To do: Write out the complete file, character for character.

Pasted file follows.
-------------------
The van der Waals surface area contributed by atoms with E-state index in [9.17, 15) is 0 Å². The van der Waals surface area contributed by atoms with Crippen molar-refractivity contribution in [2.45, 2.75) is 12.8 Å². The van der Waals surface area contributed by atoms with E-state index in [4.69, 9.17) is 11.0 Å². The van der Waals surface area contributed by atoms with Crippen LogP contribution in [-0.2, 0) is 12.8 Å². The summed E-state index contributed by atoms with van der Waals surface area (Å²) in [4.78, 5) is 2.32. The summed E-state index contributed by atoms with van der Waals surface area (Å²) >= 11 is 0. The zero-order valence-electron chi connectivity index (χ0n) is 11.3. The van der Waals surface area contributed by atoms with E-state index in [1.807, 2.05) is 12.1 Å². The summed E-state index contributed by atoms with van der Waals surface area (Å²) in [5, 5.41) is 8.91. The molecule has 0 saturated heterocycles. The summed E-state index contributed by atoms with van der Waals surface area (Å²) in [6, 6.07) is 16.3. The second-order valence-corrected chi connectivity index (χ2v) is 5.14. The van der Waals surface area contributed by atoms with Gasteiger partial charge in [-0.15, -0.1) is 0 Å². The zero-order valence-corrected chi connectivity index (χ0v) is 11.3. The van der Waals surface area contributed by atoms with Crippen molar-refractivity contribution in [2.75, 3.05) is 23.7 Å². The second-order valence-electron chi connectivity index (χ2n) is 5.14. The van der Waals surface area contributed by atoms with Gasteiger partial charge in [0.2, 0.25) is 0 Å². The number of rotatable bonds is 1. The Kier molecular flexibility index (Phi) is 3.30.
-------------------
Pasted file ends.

The van der Waals surface area contributed by atoms with E-state index in [9.17, 15) is 0 Å². The van der Waals surface area contributed by atoms with Crippen molar-refractivity contribution in [2.45, 2.75) is 12.8 Å². The van der Waals surface area contributed by atoms with E-state index in [4.69, 9.17) is 11.0 Å². The van der Waals surface area contributed by atoms with Crippen LogP contribution in [-0.2, 0) is 12.8 Å². The summed E-state index contributed by atoms with van der Waals surface area (Å²) in [4.78, 5) is 2.32. The summed E-state index contributed by atoms with van der Waals surface area (Å²) >= 11 is 0. The zero-order valence-electron chi connectivity index (χ0n) is 11.3. The van der Waals surface area contributed by atoms with E-state index in [1.807, 2.05) is 12.1 Å². The summed E-state index contributed by atoms with van der Waals surface area (Å²) in [5, 5.41) is 8.91. The molecule has 0 saturated heterocycles. The summed E-state index contributed by atoms with van der Waals surface area (Å²) in [6, 6.07) is 16.3. The second-order valence-corrected chi connectivity index (χ2v) is 5.14. The van der Waals surface area contributed by atoms with Gasteiger partial charge in [-0.15, -0.1) is 0 Å². The zero-order valence-corrected chi connectivity index (χ0v) is 11.3. The van der Waals surface area contributed by atoms with Crippen molar-refractivity contribution in [2.75, 3.05) is 23.7 Å². The second-order valence-electron chi connectivity index (χ2n) is 5.14. The van der Waals surface area contributed by atoms with Gasteiger partial charge in [0.2, 0.25) is 0 Å². The number of rotatable bonds is 1. The Kier molecular flexibility index (Phi) is 3.30.